For him, the restoration of that situation is merely the resumption of normality. But a normality that was interrupted by Western intervention: From the Opium Wars of the 19th century to the Tai-Ping Rebellion, from the Boxer Rising to Japanese intervention under cover of their alliance with Britain in 1914; from the annexations of Hong Kong and Macao to the Korean War. It is now time to correct and repay these historic humiliations, to restore face.
Xi has already taken China in a different direction from that of his predecessor Hu Jintao. The brutal suppression of the democracy movement in Tiananmen Square in 1989 was at least followed by attempts to improve economic growth, living standards and domestic stability.
There was also stability in foreign policy, but this has changed completely since November 2012 when Xi became General Secretary of the CCP.
He has since concentrated on establishing his own supremacy, cracking down on dissent, setting the conditions for the reunification of China with Hong Kong through national security legislation, and Taiwan using his expanding intelligence services, army, navy and air force as the instruments of force projection.
If the restoration of China as the world’s greatest economy – and therefore also the leading power – is the aim, what is the near to medium term objective?
It is probably the unification of Taiwan with mainland China. A desire to achieve this under cover of Western confusion and obsession with Covid-19 might make Xi move too quickly, and therefore miscalculate.
What can be done? The Australians, in spite of the Trojan horse of the Darwin Port project, seem to have a good idea. Defence spending has risen significantly – a 40 per cent increase over the next ten years embracing new aircraft procurement, unmanned aerial platforms, submarines, frigates, electronic warfare capabilities and cyber warfare tools.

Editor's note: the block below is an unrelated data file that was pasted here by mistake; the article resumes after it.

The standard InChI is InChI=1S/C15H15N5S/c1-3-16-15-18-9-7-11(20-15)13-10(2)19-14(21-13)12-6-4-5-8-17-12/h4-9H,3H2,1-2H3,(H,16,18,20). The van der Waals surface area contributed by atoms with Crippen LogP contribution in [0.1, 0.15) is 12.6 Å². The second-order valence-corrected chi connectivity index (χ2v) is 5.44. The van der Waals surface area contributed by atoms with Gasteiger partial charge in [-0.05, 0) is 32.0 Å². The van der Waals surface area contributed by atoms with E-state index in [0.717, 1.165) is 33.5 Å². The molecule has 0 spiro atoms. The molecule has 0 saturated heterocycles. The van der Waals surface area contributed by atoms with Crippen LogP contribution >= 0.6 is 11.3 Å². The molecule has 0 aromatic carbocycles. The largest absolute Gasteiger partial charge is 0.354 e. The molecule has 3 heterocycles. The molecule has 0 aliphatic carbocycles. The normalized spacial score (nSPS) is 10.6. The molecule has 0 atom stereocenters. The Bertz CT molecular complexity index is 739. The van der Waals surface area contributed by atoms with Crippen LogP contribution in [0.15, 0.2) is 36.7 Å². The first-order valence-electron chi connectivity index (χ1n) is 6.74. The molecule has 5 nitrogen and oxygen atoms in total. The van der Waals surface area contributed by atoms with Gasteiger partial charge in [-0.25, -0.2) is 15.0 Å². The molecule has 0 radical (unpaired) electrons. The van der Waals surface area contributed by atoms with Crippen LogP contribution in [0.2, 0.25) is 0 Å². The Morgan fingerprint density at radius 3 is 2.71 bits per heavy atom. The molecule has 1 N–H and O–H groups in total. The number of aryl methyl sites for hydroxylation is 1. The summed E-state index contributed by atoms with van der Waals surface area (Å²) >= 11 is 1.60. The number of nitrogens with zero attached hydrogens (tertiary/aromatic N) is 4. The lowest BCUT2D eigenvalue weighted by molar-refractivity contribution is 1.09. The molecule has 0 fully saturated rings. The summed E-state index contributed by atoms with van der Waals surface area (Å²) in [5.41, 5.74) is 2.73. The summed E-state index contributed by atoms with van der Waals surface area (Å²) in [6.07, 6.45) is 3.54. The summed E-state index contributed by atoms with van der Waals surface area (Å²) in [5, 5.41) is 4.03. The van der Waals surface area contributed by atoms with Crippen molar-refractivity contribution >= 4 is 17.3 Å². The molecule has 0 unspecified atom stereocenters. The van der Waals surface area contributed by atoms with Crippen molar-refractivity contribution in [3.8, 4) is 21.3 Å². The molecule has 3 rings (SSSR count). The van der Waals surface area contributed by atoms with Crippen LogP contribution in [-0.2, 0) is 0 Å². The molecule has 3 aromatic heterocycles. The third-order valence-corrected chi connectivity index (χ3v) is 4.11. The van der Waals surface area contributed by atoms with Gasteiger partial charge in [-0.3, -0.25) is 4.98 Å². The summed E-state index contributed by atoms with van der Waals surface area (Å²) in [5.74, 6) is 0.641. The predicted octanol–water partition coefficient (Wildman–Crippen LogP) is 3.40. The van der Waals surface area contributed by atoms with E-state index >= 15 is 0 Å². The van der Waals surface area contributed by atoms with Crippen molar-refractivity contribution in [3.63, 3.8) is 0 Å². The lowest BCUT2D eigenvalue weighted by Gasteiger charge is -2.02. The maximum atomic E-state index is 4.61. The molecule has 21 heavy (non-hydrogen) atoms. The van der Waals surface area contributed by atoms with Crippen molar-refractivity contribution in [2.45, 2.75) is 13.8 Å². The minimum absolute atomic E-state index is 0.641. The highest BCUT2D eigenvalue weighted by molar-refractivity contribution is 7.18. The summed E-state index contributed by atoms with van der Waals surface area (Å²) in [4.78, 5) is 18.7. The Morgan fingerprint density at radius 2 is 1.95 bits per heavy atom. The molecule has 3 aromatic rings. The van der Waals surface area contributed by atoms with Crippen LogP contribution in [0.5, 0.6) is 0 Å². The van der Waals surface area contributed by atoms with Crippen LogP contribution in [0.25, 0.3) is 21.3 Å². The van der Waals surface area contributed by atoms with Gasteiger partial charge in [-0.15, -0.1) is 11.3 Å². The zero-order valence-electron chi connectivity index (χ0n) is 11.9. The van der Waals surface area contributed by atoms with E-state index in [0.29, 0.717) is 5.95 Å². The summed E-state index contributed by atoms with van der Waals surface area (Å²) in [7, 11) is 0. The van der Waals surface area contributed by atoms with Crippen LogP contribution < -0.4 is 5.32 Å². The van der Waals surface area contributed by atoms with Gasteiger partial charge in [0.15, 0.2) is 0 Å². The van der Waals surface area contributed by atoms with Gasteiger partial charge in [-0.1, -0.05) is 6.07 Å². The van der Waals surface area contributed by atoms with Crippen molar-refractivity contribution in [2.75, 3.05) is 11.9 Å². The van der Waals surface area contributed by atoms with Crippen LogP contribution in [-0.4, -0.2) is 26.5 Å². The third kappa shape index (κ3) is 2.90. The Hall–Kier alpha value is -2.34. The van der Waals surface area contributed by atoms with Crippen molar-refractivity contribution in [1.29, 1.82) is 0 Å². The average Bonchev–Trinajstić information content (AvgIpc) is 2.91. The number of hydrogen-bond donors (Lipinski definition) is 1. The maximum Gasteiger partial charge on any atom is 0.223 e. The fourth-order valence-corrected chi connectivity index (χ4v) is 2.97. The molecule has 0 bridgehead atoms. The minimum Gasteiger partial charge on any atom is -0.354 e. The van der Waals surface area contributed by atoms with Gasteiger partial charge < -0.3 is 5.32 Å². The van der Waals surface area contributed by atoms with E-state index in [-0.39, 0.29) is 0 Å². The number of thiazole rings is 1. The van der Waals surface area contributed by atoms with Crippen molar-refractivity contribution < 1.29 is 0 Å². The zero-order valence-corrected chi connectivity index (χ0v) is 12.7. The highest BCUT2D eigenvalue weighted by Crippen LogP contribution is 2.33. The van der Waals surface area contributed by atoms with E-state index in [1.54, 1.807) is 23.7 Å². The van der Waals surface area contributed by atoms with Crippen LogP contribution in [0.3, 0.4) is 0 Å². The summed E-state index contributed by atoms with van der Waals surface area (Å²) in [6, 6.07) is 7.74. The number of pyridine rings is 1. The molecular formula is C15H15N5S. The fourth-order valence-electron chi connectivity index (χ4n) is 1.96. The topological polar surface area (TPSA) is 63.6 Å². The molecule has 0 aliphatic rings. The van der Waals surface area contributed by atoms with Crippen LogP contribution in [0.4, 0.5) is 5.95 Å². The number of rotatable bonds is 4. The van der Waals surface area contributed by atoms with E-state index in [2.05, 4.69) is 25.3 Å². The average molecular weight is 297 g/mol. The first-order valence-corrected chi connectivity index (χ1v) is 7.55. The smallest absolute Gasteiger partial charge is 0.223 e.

So, the question is, what will the major democracies do about it? Australia is perhaps closest to the threat and its response is to increase significantly defence spending. Scott Morrison has pledged £150billion to the defence budget over ten years, reaching close to two per cent of gross domestic product of.
It replaces a previous decade-long strategy of retrenchment. Australia intends to upgrade its air-to-air refuelling resilience, anti-submarine warfare, ISR (Intelligence, Surveillance, Reconnaissance) and EW (Electronic Warfare) capabilities and cyber warfare tools.
It also intends to purchase up to 200 long-range anti-ship missiles from the US Navy and invest in developing a hypersonic weapons system capable of travelling thousands of miles.
New Zealand has also accepted the need to increase spending on defence after a long period of strategic irrelevance. Plans include £350million for the army, aavy and air force for a range of capability improvements.
Will others, particularly the US under Biden, take the same view? The British government has talked of deploying one of the Royal Navy’s new aircraft carriers to the region, but this is simply a token.
I have already discussed in an earlier article the need for a common understanding of the Chinese strategic objectives and the level and nature of the deterrence needed to counter their ambitions.
This is the strategy. The issue will remain the rights of Hong Kong and Taiwan to self-determination and the West collectively must leave the Chinese in no doubt that aggression will have serious consequences across the spectrum of diplomatic, information, and economic activity.
As I have already said elsewhere – but have no hesitation in repeating – military consequences will be determined by who can employ them. Principally, this is the US and certainly not the hollowed-out British armed forces.
Although the Chinese will probably, as always, take the long view, Xi’s patience may not be inexhaustible. Let us hope, therefore, that President Biden has the stomach for confrontation. He certainly has the means for it.